Øyehaug’s collection of short stories—the shortest being one page and the longest twenty two—is an odd and anxious experience. Everything is quite normal, but slightly off: the spaghetti is slimy and cold, the wallpaper looks red and pimpled, the snow outside blows in, twirling like a dizzying hula hoop. She gives you only the details that are necessary and leaves you wondering if, perhaps, there are actually monsters under the bed. Mostly set in her home-country of Norway, many of these stories such as “Taking Off, Landing,” “Nice and Mild,” and “It’s Snowing” apply the details of Scandinavia to the psyche of the characters within the narrative. The snow is turbulent because the people are. The cluster of a marketplace signifies a clustered group mentality. Additionally, as Øyehaug tends to use third person point of view with sometimes very little omniscience, character action and description becomes vital: every detail is important and nearly strained. A reader must pick up each bread crumb of story. It’s this sparseness and specificity of detail that set the tone of her collection.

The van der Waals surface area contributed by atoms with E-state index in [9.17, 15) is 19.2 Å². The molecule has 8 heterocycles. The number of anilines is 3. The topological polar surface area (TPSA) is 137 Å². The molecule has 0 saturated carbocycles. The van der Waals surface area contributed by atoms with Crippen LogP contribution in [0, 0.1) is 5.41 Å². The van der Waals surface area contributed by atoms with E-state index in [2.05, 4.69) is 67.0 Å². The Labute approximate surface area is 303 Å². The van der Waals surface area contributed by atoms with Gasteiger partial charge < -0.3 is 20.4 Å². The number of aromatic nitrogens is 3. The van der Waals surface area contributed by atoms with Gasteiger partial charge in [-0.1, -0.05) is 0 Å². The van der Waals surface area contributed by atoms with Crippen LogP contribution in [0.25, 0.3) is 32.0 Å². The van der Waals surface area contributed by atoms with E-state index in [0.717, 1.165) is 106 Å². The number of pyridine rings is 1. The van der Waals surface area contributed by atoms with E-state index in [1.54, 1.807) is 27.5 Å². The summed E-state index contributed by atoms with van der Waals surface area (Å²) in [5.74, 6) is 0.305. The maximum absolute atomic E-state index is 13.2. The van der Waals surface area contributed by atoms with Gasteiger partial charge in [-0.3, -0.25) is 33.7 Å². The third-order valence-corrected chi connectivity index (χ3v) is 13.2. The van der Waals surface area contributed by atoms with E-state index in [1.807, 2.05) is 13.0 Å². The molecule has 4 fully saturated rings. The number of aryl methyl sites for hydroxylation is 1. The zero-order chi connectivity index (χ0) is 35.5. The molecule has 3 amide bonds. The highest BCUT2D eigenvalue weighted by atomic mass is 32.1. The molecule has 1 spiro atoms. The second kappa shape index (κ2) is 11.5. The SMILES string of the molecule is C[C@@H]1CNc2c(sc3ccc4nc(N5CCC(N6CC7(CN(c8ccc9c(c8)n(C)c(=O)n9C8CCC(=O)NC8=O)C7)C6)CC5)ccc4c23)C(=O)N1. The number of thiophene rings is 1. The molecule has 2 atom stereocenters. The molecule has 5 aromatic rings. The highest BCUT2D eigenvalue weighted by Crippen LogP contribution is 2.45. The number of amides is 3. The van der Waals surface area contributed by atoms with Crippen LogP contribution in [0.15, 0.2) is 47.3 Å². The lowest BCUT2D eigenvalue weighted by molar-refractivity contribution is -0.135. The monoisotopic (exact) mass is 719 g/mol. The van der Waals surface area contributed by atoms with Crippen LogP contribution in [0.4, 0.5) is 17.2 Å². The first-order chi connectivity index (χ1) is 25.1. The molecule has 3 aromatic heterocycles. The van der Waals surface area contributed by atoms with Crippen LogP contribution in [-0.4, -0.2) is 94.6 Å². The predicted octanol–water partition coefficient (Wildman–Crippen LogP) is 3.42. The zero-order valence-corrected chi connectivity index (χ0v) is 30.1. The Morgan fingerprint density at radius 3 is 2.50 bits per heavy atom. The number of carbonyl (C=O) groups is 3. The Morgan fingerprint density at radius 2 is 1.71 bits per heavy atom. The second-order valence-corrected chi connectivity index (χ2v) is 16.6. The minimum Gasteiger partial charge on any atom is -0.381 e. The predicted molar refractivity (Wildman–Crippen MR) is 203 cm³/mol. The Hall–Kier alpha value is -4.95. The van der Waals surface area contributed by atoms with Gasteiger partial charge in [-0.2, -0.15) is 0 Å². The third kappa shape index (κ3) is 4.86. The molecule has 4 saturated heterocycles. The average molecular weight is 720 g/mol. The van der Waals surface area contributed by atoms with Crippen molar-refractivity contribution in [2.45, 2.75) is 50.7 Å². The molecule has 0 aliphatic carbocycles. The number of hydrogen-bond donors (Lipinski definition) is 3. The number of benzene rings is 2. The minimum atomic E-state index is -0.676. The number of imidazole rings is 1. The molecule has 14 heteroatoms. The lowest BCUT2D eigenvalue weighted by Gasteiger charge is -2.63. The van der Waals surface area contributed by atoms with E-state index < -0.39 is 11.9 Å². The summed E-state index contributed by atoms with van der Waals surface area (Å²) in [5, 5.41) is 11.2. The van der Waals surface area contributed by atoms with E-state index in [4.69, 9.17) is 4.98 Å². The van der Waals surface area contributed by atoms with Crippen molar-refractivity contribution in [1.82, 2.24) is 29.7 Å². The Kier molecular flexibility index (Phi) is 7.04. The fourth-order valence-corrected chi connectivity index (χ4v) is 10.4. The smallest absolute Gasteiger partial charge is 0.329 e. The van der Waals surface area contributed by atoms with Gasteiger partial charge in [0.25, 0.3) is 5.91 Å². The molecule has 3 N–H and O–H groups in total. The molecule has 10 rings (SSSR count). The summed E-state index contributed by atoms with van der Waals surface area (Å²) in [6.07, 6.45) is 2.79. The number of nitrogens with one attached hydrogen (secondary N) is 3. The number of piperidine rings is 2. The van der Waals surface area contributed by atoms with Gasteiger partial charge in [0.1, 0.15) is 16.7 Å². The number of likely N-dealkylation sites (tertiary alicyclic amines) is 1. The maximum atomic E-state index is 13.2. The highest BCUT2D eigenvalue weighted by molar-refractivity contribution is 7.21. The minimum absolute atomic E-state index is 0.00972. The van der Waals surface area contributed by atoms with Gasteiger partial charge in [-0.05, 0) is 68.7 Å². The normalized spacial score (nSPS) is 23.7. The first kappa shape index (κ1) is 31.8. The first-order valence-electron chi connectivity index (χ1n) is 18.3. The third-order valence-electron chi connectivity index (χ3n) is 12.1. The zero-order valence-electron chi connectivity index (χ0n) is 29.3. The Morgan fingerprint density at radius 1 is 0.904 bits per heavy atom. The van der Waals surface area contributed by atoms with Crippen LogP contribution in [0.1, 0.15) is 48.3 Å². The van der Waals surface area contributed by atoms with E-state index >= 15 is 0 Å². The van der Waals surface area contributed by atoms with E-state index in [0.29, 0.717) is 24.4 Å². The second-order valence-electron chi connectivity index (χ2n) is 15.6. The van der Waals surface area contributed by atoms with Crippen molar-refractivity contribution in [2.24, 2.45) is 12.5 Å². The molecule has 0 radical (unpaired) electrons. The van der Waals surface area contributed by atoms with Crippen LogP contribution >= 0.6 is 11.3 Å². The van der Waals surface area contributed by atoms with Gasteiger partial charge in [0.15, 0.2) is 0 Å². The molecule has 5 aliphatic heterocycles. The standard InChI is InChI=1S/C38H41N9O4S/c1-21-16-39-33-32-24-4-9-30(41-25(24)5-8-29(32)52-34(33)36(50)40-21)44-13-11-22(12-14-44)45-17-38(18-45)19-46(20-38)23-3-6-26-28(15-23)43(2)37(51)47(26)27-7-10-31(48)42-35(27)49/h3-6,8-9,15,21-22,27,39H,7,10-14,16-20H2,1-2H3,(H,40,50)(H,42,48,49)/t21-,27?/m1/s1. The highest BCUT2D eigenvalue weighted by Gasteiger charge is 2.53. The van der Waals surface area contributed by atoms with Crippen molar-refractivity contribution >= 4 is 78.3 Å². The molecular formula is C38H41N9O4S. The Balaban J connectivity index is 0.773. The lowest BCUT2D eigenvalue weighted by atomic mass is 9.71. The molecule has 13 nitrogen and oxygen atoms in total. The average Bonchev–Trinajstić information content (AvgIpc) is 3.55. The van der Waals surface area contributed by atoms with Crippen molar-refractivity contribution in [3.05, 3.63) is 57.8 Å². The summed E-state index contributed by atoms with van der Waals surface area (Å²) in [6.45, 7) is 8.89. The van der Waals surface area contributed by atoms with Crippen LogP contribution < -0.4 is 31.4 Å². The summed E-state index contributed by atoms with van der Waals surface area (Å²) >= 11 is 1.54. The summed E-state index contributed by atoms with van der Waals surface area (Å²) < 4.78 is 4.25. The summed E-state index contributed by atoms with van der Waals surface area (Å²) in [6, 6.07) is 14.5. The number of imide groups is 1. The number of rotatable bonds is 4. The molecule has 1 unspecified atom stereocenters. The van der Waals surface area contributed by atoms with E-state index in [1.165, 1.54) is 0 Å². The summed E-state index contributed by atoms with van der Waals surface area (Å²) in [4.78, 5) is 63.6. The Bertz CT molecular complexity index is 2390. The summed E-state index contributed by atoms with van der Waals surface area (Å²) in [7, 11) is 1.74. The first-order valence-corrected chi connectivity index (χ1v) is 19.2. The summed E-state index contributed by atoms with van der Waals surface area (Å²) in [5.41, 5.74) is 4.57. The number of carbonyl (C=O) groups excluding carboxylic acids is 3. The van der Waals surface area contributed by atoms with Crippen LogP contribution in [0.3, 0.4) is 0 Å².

Beyond detail, the subject matter of Knots is equal parts surreal, magical, morbid, and realistic. With a blend of reality, character-perceived reality, and downright absurdism, Øyehaug holds hands with the darkness we are afraid to look at, and jabs at the discomforts of various interpersonal relationships. In certain stories like “Small Knot” and “The Deer at the Edge of the Forest,” a degree of magical realism acts as a symbolic vehicle for the insecurities that lie within. In other stories, the sharp mirroring of concrete reality forces the reader into the uncomfortable realm of self-reflection. Overall, Øyehaug’s collection provides a sparse, turbulent illustration for how we can tie ourselves—and others—into a tangle of knots.